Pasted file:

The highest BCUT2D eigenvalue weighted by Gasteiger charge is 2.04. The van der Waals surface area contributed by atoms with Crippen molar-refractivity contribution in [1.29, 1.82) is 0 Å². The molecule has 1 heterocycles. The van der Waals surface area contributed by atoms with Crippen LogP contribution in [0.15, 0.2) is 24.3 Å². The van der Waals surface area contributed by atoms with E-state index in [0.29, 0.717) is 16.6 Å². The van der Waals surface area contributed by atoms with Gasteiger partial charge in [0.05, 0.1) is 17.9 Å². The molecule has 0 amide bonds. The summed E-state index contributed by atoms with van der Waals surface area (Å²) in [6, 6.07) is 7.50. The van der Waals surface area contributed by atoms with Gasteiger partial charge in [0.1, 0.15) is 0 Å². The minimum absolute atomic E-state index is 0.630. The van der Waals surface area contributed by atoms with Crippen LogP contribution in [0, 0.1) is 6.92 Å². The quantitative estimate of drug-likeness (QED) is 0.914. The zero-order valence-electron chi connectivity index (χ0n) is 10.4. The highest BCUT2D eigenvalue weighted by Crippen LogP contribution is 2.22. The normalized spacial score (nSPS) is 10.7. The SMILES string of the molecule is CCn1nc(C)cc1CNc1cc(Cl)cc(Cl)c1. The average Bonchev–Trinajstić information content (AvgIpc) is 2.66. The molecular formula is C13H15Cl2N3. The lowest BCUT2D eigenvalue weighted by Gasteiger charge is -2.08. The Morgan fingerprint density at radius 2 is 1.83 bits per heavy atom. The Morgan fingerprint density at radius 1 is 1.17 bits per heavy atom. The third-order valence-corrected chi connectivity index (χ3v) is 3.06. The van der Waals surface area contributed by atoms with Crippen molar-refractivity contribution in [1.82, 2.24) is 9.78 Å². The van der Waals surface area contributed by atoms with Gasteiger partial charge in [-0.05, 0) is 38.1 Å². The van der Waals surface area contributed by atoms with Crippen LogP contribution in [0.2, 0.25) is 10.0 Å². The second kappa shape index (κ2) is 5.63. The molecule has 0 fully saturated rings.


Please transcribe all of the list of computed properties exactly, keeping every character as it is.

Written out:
The highest BCUT2D eigenvalue weighted by Gasteiger charge is 2.04. The van der Waals surface area contributed by atoms with Crippen molar-refractivity contribution in [1.29, 1.82) is 0 Å². The molecule has 1 heterocycles. The van der Waals surface area contributed by atoms with Crippen LogP contribution in [0.15, 0.2) is 24.3 Å². The van der Waals surface area contributed by atoms with E-state index in [0.29, 0.717) is 16.6 Å². The van der Waals surface area contributed by atoms with Gasteiger partial charge in [0.05, 0.1) is 17.9 Å². The molecule has 0 amide bonds. The summed E-state index contributed by atoms with van der Waals surface area (Å²) in [6, 6.07) is 7.50. The van der Waals surface area contributed by atoms with Gasteiger partial charge in [0.1, 0.15) is 0 Å². The minimum absolute atomic E-state index is 0.630. The van der Waals surface area contributed by atoms with Crippen LogP contribution in [0, 0.1) is 6.92 Å². The quantitative estimate of drug-likeness (QED) is 0.914. The zero-order valence-electron chi connectivity index (χ0n) is 10.4. The highest BCUT2D eigenvalue weighted by Crippen LogP contribution is 2.22. The normalized spacial score (nSPS) is 10.7. The SMILES string of the molecule is CCn1nc(C)cc1CNc1cc(Cl)cc(Cl)c1. The average Bonchev–Trinajstić information content (AvgIpc) is 2.66. The molecular formula is C13H15Cl2N3. The lowest BCUT2D eigenvalue weighted by Gasteiger charge is -2.08. The Morgan fingerprint density at radius 2 is 1.83 bits per heavy atom. The Morgan fingerprint density at radius 1 is 1.17 bits per heavy atom. The third-order valence-corrected chi connectivity index (χ3v) is 3.06. The van der Waals surface area contributed by atoms with Crippen molar-refractivity contribution in [1.82, 2.24) is 9.78 Å². The van der Waals surface area contributed by atoms with Gasteiger partial charge in [-0.05, 0) is 38.1 Å². The van der Waals surface area contributed by atoms with Crippen LogP contribution in [0.2, 0.25) is 10.0 Å². The second kappa shape index (κ2) is 5.63. The molecule has 0 fully saturated rings.